Breakaway Barges Wreak Havoc on Morning Commute

Pittsburgh Tribune-Review
20 January 2012
By Chris Togneri

Coast Guard investigators are trying to determine whether equipment failure, river currents, weather or human error could have caused a chain reaction of barge collisions that rattled two bridges, halted traffic on the Monongahela River and delayed morning commuters Thursday.

"When a barge gets loose, it's bad," said Cmdr. Richard Timme of the Coast Guard in Pittsburgh, noting that each barge contained 1,500 tons of coal and held the equivalent of 60 semis loaded with cargo. "There is huge, huge mass and energy behind those barges."

The Coast Guard closed a portion of the Monongahela to traffic, at least until the sunken barge is removed, Timme said. The closure could last days.

Extended closures are costly to tow companies and those awaiting cargo, said Jim McCarville, executive director of the Port of Pittsburgh Commission. It costs about $500 an hour in fuel and manpower for tow companies to move cargo, he said, and if vessels wait at locks, the cost can escalate.

The Marge McFarlin towboat, owned by Ingram Barge Co. of Nashville, was pushing 12 barges loaded with coal from West Virginia to U.S. Steel's Clairton Works, Timme said. Two barges came loose around 2 a.m. near the Liberty Bridge, he said.

"Something happened," Timme said. "Whether it lost power, a line snapped or it struck the bridge, we don't know."

Ingram spokesman Keel Hunt said the company is investigating but would not release information on the captain or crew. He said the captain "alertly" notified Coast Guard officials of the breakaway barges and corralled the others.

Nobody was injured, and there was no threat of river pollution, Timme said. Coast Guard officials ordered drug and alcohol testing of the towboat crew.

One loose barge drifted downstream and sank near the Fort Duquesne Incline. Crews from River Salvage of Neville Island began work to raise it.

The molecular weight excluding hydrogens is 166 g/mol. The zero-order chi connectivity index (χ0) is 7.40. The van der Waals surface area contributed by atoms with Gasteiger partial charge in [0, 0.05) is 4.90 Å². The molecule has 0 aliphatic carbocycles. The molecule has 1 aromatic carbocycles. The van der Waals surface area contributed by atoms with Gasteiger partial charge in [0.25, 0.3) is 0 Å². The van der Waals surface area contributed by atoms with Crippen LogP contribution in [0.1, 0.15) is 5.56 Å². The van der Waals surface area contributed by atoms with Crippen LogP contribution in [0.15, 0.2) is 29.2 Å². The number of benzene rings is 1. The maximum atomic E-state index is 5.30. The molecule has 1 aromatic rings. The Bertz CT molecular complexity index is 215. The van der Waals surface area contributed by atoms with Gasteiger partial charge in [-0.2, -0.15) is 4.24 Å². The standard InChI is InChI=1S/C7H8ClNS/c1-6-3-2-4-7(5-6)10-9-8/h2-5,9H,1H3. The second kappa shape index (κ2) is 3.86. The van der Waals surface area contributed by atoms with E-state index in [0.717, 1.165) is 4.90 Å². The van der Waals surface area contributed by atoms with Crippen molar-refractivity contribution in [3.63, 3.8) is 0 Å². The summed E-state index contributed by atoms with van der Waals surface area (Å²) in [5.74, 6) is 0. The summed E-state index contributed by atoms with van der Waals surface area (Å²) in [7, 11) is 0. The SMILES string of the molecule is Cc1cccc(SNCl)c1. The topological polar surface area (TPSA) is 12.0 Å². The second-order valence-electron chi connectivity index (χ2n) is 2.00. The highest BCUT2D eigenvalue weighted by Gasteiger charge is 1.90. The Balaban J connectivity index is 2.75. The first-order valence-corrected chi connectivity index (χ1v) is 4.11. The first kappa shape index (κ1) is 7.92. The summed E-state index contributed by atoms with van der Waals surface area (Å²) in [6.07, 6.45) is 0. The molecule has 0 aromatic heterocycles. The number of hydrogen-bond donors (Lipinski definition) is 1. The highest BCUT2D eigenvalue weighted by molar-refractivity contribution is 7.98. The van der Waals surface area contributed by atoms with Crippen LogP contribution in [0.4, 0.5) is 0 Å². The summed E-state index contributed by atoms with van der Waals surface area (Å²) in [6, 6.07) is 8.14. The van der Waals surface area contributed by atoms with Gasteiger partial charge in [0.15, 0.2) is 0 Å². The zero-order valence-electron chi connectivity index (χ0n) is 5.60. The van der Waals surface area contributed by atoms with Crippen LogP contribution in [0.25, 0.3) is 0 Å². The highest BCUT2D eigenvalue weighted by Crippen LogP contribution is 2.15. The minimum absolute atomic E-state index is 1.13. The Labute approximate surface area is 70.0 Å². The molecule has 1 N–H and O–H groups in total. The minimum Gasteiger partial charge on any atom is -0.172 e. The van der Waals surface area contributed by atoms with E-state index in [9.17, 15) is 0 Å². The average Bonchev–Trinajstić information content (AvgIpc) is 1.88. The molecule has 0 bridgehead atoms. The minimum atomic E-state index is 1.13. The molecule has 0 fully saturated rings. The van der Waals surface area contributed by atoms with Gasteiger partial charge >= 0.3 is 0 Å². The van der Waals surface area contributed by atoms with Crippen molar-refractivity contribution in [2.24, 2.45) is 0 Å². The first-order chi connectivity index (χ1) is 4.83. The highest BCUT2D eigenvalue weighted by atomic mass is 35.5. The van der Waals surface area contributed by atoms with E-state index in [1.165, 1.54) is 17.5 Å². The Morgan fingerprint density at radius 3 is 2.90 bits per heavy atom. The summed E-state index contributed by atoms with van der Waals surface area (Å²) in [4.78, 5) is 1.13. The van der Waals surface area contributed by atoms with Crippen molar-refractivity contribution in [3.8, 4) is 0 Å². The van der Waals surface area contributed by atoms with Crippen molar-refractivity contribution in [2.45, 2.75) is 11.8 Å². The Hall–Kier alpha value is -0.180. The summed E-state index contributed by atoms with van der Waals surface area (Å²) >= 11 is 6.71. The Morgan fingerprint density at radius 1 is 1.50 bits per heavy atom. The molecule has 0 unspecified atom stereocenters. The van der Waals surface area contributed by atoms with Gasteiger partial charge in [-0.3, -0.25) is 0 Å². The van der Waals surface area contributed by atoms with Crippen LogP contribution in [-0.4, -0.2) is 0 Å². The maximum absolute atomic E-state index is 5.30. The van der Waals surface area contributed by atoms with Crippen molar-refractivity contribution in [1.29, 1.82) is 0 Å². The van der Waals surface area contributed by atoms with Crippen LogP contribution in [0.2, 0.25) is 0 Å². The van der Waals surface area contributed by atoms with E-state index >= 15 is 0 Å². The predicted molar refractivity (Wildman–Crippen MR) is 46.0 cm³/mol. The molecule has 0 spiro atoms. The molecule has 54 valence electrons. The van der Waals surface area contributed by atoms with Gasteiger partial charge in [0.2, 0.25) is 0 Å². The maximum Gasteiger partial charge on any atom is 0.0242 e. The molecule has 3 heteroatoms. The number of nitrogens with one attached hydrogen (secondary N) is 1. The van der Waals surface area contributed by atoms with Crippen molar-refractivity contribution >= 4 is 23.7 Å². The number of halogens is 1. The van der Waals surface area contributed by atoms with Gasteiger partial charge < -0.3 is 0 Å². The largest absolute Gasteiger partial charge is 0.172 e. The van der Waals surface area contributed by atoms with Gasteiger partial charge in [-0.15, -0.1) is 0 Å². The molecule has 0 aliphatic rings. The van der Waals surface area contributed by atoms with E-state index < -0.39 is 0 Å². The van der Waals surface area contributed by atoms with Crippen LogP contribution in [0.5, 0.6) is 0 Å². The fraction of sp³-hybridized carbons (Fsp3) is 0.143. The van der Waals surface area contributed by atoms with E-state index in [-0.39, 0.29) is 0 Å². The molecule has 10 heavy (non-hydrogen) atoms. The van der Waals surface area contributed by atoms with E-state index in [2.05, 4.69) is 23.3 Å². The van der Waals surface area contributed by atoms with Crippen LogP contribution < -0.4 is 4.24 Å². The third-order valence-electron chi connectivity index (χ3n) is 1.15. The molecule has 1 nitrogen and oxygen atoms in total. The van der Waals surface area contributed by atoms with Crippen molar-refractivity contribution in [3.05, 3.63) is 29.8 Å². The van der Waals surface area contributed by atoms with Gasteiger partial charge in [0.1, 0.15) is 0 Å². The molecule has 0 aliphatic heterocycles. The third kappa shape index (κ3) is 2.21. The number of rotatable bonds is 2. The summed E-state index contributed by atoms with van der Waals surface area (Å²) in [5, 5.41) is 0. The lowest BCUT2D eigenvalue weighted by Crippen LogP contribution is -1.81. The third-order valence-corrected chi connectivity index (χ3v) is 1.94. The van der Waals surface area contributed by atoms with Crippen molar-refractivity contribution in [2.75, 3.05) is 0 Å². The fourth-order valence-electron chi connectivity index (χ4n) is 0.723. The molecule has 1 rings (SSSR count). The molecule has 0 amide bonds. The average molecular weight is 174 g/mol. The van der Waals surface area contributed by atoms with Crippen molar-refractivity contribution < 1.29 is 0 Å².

The other loose barge struck a moored barge filled with sand at Frank Bryan Inc., a South Side construction materials supply business, Timme said. The sand barge broke loose, and both barges drifted to the Smithfield Street Bridge. The sand barge crashed sideways into a pier, and the coal barge wedged against it.

Crews spent hours unloading the barges before moving them back to the Frank Bryan facility.

Bridge inspectors temporarily closed the Liberty, Panhandle, Smithfield Street and Fort Pitt bridges, to check for damage.

PennDOT spokesman Jim Struzzi said they found no visible damage on the Liberty Bridge, and officials believe the barge that sank did not strike the Fort Pitt Bridge. The sand barge scraped a Smithfield Street Bridge pier, but did not cause structural damage, Struzzi said.

Port Authority spokesman Jim Ritchie said one barge scuffed a pier of the Panhandle Bridge, which carries T light-rail cars across the river, and the Port Authority transferred T riders to shuttle buses at South Hills Junction while the bridge was closed. The T carries about 25,000 passengers a day, split between morning and afternoon rush hours, Ritchie said.

Chris Togneri can be reached at or 412-380-5632.